Nepotism: Only in Bollywood?

If a lawyer who is not from a legal family starts doing well, the first thing people might say is that he is unethical.
Lawyers at the Supreme Court campus
Lawyers at the Supreme Court campus

Having been in the profession for almost a decade, I have heard a lot of my friends who are second generation lawyers say that it is more difficult in the legal profession for them, as they have their fathers’ name attached to them. By virtue of being second generation lawyers, their work is scrutinised more critically, they say.

At the outset, I would like to state that I won’t just rant about how the legal field is filled with nepotism or how there is a legal mafia that runs the show in the courts.

I have nothing against second generation lawyers. I have had the most cordial relations with lawyers who have been either second, third, or fourth generation lawyers. Having looked up to judges like Justices Rohinton Nariman or Dhananjayay Chandrachud - who themselves have been sons of legal stalwarts/luminaries and still have made a name for themselves in their own right and arguably have even surpassed their legendary fathers - I find it extremely difficult to just take the word "nepotism" with a negative connotation to it.

But at the same time, I would like to share my experience as a first generation lawyer and an outsider trying to make his way in the ‘Old Boys Club’.

Whenever I hear my second generation lawyer friends complain, I get reminded of actress Ananya Panday, who had infamously said during an interview that Chunky Panday, her father has struggled too as he was never called on Koffee with Karan or had never been in a Dharma movie. My reply to all those friends would be exactly what Siddhant Chaturvedi had said to Ananya during that interview:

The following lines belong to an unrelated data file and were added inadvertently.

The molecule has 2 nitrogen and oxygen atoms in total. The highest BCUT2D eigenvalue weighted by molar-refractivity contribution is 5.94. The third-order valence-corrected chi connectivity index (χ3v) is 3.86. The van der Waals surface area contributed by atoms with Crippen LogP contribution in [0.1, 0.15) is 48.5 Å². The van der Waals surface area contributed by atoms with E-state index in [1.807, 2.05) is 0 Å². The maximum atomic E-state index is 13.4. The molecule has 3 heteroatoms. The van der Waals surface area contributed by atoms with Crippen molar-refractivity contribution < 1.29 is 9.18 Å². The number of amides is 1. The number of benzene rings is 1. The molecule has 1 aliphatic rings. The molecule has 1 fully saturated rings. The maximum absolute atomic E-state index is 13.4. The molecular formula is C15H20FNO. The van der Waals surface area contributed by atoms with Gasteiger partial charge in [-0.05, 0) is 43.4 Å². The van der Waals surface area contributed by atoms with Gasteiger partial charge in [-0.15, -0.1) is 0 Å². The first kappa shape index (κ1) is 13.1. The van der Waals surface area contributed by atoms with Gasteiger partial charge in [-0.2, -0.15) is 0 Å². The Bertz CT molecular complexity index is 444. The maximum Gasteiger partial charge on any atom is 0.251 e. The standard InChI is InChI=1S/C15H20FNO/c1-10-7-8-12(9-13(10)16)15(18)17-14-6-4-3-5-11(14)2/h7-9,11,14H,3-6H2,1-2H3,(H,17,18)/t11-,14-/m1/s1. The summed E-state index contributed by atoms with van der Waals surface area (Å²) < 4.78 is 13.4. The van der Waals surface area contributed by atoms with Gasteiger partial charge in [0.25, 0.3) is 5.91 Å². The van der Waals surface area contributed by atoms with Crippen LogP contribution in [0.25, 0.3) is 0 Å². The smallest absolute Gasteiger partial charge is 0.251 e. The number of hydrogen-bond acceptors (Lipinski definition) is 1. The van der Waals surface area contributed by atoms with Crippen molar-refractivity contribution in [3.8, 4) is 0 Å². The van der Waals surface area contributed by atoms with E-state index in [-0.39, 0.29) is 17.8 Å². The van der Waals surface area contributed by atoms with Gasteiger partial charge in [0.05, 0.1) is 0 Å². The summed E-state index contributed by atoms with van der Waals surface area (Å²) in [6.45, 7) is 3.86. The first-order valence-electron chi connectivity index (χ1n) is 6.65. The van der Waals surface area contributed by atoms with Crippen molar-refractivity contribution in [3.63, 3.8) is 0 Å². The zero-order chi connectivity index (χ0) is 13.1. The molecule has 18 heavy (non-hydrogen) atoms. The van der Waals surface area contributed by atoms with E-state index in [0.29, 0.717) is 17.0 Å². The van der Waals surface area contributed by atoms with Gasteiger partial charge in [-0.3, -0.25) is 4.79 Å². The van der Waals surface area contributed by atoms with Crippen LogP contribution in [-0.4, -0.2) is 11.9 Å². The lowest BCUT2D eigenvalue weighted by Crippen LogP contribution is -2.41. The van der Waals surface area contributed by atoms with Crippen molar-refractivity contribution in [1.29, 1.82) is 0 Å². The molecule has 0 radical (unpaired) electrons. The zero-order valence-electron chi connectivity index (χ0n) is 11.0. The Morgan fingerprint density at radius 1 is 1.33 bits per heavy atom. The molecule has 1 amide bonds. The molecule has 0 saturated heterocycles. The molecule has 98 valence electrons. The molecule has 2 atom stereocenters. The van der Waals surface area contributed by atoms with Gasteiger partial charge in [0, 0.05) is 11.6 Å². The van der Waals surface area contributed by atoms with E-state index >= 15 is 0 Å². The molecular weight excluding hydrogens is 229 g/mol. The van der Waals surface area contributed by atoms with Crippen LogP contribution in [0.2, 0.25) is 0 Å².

“Jahan hamare sapne pure hote hain, wahan inka struggle shuru hota hain.”

(Where our dreams are fulfilled, that is where their struggle starts.)

The reason I mention Bollywood is because nepotism exists not only in that field, but in every other profession, in varied proportions.

In my opinion, if there is a list made of top lawyers in the country, four out of five of them would be second generation lawyers. It obviously takes nothing away from what they have achieved over the years in the profession by proving their own mettle. But at the same time, I am sure they will agree that they have probably had it somewhat easier than others who are new to the profession.

Being someone who is not from a legal background, I know how difficult it is to get your first client and then slowly and steadily, simply through word of mouth, make a clientele base over the years. It gets even harder if you are from outside Delhi or from outside the place where you have started practising. Meanwhile, for others, their clientele is passed onto the next generation.

I vividly recall that sometime in 2011, after having drafted written submissions for a client for a nominal amount, the exact same written submissions were filed by simply writing: Settled By “Judges son’s name”. This lawyer was paid 100 times more for just signing what I had drafted. I had felt distraught and angry at the client who was finding it extremely difficult to even pay me the paltry fees.

That day, I decided that I am never going to let these things affect me. On the contrary, I became a part of that culture while maintaining my self-respect. My suggestion after a decade of practise to all the juniors and interns who ask for recommendations for internships is to try using your background and identity as an advantage rather than an excuse.

I say so because we first generation lawyers definitely have an advantage, because we are neither joining our fathers' office, nor are recommended to an office of our fathers’ friend when we start as lawyers. We usually find a place completely on our own merit and are never treated differently, and are made to slog our way up. That probably makes us better prepared to serve our clients, as we are not shielded by our fathers and have the liberty to strategise our cases in our own way. So, the credit for both failures and successes are ours and ours alone.